# Prove Prove sin5A−sin A+sin2A=sin2A(2cos3A+1) Kye 2021-01-13 Answered

Prove

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Notice that if you distribute the sin2A on the right side of $\mathrm{sin}5A-\mathrm{sin}A+\mathrm{sin}2A=\mathrm{sin}2A\left(2\mathrm{cos}3A+1\right)$ you get $\mathrm{sin}5A-\mathrm{sin}A+\mathrm{sin}2A=2\mathrm{sin}2A\mathrm{cos}3A+\mathrm{sin}2A$. Since both sides have $\mathrm{sin}2A$, this means we need to rewrite $\mathrm{sin}5A-\mathrm{sin}A=2\mathrm{sin}2A\mathrm{cos}3A.$
The Sum-To-Product Formula for a difference of sines is $\mathrm{sin}u-\mathrm{sin}v=2\mathrm{cos}\left(\frac{u+v}{2}\right)\mathrm{sin}\left(\left(\frac{u-v}{2}\right).$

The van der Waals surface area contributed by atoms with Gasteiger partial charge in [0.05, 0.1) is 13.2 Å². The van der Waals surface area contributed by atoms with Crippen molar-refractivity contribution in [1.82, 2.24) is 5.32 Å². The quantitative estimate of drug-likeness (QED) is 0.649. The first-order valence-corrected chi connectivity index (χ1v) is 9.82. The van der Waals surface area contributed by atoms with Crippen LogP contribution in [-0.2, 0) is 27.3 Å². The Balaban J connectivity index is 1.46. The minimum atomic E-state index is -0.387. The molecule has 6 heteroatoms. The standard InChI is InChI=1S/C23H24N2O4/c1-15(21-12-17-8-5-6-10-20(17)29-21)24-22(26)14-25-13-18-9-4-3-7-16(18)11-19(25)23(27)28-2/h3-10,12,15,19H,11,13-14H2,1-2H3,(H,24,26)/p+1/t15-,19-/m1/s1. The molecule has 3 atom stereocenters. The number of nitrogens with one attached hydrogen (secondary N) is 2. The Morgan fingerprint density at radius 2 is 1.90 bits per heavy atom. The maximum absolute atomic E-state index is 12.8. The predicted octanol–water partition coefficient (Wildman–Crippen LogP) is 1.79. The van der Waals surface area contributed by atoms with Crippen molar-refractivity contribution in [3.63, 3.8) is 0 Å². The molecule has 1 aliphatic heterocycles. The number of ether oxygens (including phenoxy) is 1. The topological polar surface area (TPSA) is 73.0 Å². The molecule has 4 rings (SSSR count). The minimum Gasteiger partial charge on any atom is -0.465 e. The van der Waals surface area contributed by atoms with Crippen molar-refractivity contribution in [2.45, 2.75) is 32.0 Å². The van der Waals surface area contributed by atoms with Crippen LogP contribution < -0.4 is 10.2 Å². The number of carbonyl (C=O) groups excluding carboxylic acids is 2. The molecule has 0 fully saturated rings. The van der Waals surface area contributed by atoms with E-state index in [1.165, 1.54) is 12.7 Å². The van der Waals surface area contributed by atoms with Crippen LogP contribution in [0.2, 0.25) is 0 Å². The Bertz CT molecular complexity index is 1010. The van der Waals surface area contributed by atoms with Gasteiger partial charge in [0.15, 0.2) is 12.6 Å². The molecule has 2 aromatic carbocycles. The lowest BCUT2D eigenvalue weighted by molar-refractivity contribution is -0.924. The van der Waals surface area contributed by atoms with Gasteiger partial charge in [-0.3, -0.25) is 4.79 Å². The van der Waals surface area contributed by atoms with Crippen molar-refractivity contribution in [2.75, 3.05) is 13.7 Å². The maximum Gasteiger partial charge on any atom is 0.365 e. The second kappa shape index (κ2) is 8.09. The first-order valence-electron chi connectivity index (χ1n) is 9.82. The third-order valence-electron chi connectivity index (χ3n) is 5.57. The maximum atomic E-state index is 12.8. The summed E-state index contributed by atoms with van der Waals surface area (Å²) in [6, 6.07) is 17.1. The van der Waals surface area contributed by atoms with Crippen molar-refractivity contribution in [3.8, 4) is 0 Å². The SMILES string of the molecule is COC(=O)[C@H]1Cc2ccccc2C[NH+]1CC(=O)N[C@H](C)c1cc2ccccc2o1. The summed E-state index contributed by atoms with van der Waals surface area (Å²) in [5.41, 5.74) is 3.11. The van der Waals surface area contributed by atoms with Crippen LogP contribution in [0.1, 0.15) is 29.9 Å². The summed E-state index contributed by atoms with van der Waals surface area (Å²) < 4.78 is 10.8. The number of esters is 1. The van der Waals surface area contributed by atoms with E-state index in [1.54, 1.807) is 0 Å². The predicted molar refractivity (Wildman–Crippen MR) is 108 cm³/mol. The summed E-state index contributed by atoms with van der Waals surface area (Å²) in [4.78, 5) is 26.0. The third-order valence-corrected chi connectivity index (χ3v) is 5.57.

Therefore, if . Using the Sum-to-Product Formula then gives:
$\mathrm{sin}5A-\mathrm{sin}A+\mathrm{sin}2A$
$=2\mathrm{cos}\frac{5A+A}{2}\mathrm{sin}\frac{5A-A}{2}+\mathrm{sin}2A$  Use the Sum-to-Product formula
$=2\mathrm{cos}\frac{6A}{2}\mathrm{sin}\frac{4A}{2}+\mathrm{sin}2A$  Simplify.
$=2\mathrm{cos}3A\mathrm{sin}2A+\mathrm{sin}2A$  Simplify.
$=\mathrm{sin}2A\left(2\mathrm{cos}3A+1\right)$  Factor out $\mathrm{sin}2A$.